Feeding My Family Is Not A SNAP
Wholesome Wave Georgia is sponsoring a SNAP Challenge this week. (SNAP stands for Supplemental Nutrition Assistance Program and the challenge is to eat on the average SNAP benefit of $4.17/person/day for a week.) My family has decided to take part (well, really, I decided on behalf of my family). I’m planning to write about our experience daily, and I look forward to the conversations that will arise from it. Having read several other blogs from folks who have taken the challenge, I realize this has been a hot topic for some and there have been some pretty heated words thrown across the internet about it. Let me say, sharing your grocery receipts and letting others catch a glimpse of the way you relate to food is risky business. We need not judge one another. The whole idea of the challenge is to help build compassion and understanding. Let’s please share our thoughts with one another. There needs to be a broad conversation about creating healthy, sustainable food systems that are accessible to all. In our talking, commenting, and writing, let’s work for understanding and creativity and compassion.
Two weeks ago, a friend who runs a local farmer’s market passed along a SNAP challenge opportunity. Since then, I have been talking with my husband and kids about taking part. It’s been a challenge just to convince my two teenaged sons that this is a worthwhile effort and they won’t starve (but they WILL have to eat what I put on the table). My husband, on the other hand, is pretty excited about the thought of me spending so much less at the grocery store. Preparing for the Challenge has led me to do some looking at our patterns of shopping and eating. What sort of changes would I have to make to feed my family of 4 on $16.68 per day, or $116.76 for the week?
First, let’s start with where we are:
- We like to eat. We have favorite meals, and the table is a very important part of our family life. If I mess around with Midweek Mexican, there will be a revolt.
- At the moment, my boys’ sports schedules are tame. This means we have time to cook and to eat together at home. A month ago, there was a lot of drive-thru in our lives. A trip to Chick-fil-A puts us way over a daily budget of $16.68. This week, we might be able to manage a Little Caesar’s $5 pizza if things get hairy.
- My husband and I are trying to lose weight and overhaul our eating habits. For him, this means a low carb diet. For me, it means starting the day with a green smoothie and making sure there are plenty of fruits and vegetables on my plate. I could spend our entire weekly budget buying meat and nuts for him and fruits and vegetables for me in a heartbeat. That 21 day detox I was thinking of? Not going to happen.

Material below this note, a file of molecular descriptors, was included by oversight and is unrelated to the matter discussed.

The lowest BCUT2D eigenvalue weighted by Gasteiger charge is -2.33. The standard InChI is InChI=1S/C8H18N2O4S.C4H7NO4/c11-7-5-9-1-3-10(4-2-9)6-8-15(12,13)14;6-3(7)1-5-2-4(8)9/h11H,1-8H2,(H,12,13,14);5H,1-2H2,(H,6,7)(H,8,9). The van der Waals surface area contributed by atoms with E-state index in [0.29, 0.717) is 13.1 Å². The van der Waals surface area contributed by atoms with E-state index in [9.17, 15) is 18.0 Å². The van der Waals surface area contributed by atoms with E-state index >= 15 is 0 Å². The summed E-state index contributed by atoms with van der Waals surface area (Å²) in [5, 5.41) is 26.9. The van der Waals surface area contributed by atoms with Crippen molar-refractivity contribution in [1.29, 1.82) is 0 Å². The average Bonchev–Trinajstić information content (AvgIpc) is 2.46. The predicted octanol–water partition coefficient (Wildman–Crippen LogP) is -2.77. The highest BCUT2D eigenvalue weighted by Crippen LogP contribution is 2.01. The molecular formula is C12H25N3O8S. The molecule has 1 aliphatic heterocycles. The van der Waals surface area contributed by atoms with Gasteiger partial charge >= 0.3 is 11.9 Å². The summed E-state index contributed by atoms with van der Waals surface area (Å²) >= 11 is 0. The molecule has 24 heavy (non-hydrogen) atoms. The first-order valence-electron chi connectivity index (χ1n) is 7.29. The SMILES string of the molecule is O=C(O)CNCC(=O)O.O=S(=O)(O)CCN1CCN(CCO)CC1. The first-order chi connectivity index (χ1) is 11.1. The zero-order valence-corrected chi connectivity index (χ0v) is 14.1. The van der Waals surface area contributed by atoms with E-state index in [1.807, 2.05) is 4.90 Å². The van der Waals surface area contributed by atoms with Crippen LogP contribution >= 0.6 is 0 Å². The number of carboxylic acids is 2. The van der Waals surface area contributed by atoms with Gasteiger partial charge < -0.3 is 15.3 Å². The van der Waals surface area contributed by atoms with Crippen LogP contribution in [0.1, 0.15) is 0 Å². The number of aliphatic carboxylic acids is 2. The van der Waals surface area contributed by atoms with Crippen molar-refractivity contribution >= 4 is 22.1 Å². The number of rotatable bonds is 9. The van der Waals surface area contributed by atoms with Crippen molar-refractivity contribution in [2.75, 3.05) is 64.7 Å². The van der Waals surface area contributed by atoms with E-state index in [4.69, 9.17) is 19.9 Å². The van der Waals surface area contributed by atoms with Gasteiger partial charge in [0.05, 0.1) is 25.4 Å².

- We’ve been working our way into integrating more organic products and pastured meat and eggs into our grocery budget. It’s expensive. I’ll visit the farmer’s market later in the week where I will take advantage of Wholesome Wave’s double SNAP benefits program. We’ll see how far that will get us, but I’m pretty sure it’s going to be tough to stretch even $8.34/person into enough organic and pastured food to feed us all for a day.
So I’ve been searching the grocery ads and plugging numbers into my calculator to determine the costs for the basics of our diet. If I can automate breakfast and lunch, then I have the opportunity to think through dinner options.
Here’s my plan for breakfast:
- Scrambled Eggs with Cheese for the 3 males in my house ($1.71)
- An orange for me ($.33)
- Milk for one son (organic – $.37/8oz)
- Coffee for the other ($.45 with cream and sugar)
- Sparkling water with lemon for me and my husband ($.66)
Daily Budget Remaining: $13.16
I’ve spent quite a bit of time thinking through this plan – and I realize time is a luxury. Even now, I’m sitting at my desk at work finishing this blog. What mom on SNAP can get away with that at work? But time is just the first of the luxuries we take for granted. For the past year, we have been quite intentional about planning meals and spending less at the grocery store. Even still, when I see the total pop up on the cash register, it’s always a surprise to me. I’m not that person who can keep a running tally in her head while she shops. I’m much too distracted by the new product on the end cap to pay super-close attention to the cost of what is going in the cart. And when I go over what I thought I wanted to spend, I don’t have to put things back. There’s enough cushion in our bank account to swing it. For many of my neighbors on SNAP it just doesn’t work that way.
So before I ever go to the grocery store and farmer’s market, the real challenge of the week is to pay attention. Pay attention to how we shop and spend and eat. Pay attention to the role of food in our lives. Pay attention to the comforts that provide a buffer between our daily existence and the stressors many of my neighbors bear every day.
And then I pray that the attentiveness helps us see ourselves and the world around us.
In seeing, may we then give thanks for luxuries we fail to notice and begin to work to change the habits in our own lives and in the structures in our society that mean that too many of us are hungry, too many of us are fat, and too many of us trade nutrition for feeling full – some of us because we have to and some of us because we just do.